At higher frequencies, we would like to know
the explicit coil shape factor to allow for losses to be brought into the
calculations. This shape factor is easily derived from the inductance factor
F = AL / mi = m0 . A / l (8)
This shape form factor F comes in handy.
As may be appreciated from formula 8, this form factor is related to the core area A and inversely related to the magnetic path length. This translates to higher inductance values on long tube-like coil formers as compared to more flattened toroides; hence the binocular and bead (tube) shapes we sometimes come across in HF applications.
Most of the above information may also be found in (manufacturers) data books. It should be noted that most manufacturers specify permeability to rather wide tolerances and +/- 25 % is no exception. Although smaller tolerances may be found as well, we should be aware that often permeability is rather sensitive to temperature variation, which sensitivity again to depend on the absolute temperature. This leads to property tolerances in the final application which should be taken into account when designing these components.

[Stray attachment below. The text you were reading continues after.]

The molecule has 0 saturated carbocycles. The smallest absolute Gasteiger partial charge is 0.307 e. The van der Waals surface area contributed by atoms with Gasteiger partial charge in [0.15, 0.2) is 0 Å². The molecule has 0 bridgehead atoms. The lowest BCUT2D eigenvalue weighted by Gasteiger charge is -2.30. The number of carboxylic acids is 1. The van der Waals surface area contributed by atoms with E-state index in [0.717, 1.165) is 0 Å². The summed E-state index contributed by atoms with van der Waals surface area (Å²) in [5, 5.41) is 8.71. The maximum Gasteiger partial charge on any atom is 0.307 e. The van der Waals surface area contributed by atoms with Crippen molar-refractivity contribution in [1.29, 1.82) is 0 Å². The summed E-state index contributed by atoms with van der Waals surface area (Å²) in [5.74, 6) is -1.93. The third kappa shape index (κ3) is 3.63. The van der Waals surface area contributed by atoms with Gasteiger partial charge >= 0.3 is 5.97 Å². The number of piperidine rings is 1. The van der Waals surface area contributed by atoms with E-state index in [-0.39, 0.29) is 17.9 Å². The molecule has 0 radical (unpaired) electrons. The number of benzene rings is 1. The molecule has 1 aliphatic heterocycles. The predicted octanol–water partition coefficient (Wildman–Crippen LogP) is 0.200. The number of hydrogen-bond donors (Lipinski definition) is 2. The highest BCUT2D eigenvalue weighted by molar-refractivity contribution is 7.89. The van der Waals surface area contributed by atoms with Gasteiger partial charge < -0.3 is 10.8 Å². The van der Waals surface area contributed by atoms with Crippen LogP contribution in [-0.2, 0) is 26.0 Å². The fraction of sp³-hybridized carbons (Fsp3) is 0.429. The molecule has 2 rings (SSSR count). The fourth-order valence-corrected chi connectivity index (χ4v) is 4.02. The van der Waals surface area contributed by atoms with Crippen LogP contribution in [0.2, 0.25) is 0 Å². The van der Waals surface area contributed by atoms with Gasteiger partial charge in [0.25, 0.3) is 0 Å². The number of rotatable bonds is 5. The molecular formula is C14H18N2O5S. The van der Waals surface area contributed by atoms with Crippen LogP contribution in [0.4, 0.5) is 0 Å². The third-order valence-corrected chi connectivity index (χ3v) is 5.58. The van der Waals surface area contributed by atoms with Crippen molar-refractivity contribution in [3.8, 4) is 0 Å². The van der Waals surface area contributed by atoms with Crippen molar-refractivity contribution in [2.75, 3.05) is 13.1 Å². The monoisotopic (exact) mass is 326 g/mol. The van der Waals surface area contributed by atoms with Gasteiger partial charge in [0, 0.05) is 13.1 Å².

When designing at HF frequencies we usually
are forced to apply ferrite materials up to, or over ferrimagnetic resonance
frequencies. As we have seen, the inductance factor
Up to this moment we have been looking at inductance as a pure reactance. This may not be entirely true any more when moving to higher frequencies. Complex inductor impedance is usually described as a series circuit:
ZL = r + jwL, with "r" representing copper loss.
At higher frequencies Eddy-currents and hysteresis in the core material may no longer be neglected so we better incorporate these into our calculations. As may be appreciated from the impedance formula, reactance and loss come with a different phase relationship, which we may incorporate when changing specific permeability in formula 4 into:
mr = m - j.m (9)
m = pure inductivity
m = all core loss factors combined
Total complex impedance of our inductor on a ferrite core may now be described:
ZL = r + j.w.L = r + j.w.(n2 . m 0 .(m - j.m ) . A / l)
= r + w.n2.m 0 .m . A / l + j.w. n2 . m 0 .m . A / l (10)
and we once more find
an imaginary part: j .w . n ē. m . m 0 . A / l , (11)
and a real part: r + w . n ē. m . m 0 . A / l
At HF frequencies, copper loss "r" usually is (much) smaller than loss in the core material, so total inductor loss may be described as:
rF = w . n ē. m . m 0 . A / l (12)
We find that inductor loss "rF" is now also related to the operating frequency, next to the number of turns and the imaginary permeability, m .